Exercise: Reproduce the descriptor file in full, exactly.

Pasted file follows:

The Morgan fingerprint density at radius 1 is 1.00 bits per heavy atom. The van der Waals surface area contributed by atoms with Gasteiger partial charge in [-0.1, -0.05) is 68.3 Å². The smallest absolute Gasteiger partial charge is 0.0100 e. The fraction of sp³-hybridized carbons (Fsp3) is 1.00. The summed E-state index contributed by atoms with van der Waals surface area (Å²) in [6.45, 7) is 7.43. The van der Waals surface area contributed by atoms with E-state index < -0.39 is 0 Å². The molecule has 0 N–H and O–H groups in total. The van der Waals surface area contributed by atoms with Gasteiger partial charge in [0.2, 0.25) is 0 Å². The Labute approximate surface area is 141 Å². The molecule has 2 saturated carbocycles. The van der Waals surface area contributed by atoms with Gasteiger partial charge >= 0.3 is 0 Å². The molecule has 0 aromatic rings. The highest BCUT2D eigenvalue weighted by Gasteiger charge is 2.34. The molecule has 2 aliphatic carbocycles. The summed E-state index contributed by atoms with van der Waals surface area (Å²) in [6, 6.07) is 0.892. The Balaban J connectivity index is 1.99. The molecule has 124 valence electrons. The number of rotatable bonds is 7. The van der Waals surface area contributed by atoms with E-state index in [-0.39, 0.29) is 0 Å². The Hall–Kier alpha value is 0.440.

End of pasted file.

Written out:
The Morgan fingerprint density at radius 1 is 1.00 bits per heavy atom. The van der Waals surface area contributed by atoms with Gasteiger partial charge in [-0.1, -0.05) is 68.3 Å². The smallest absolute Gasteiger partial charge is 0.0100 e. The fraction of sp³-hybridized carbons (Fsp3) is 1.00. The summed E-state index contributed by atoms with van der Waals surface area (Å²) in [6.45, 7) is 7.43. The van der Waals surface area contributed by atoms with E-state index < -0.39 is 0 Å². The molecule has 0 N–H and O–H groups in total. The van der Waals surface area contributed by atoms with Gasteiger partial charge in [0.2, 0.25) is 0 Å². The Labute approximate surface area is 141 Å². The molecule has 2 saturated carbocycles. The van der Waals surface area contributed by atoms with Gasteiger partial charge >= 0.3 is 0 Å². The molecule has 0 aromatic rings. The highest BCUT2D eigenvalue weighted by Gasteiger charge is 2.34. The molecule has 2 aliphatic carbocycles. The summed E-state index contributed by atoms with van der Waals surface area (Å²) in [6, 6.07) is 0.892. The Balaban J connectivity index is 1.99. The molecule has 124 valence electrons. The number of rotatable bonds is 7. The van der Waals surface area contributed by atoms with E-state index in [-0.39, 0.29) is 0 Å². The Hall–Kier alpha value is 0.440.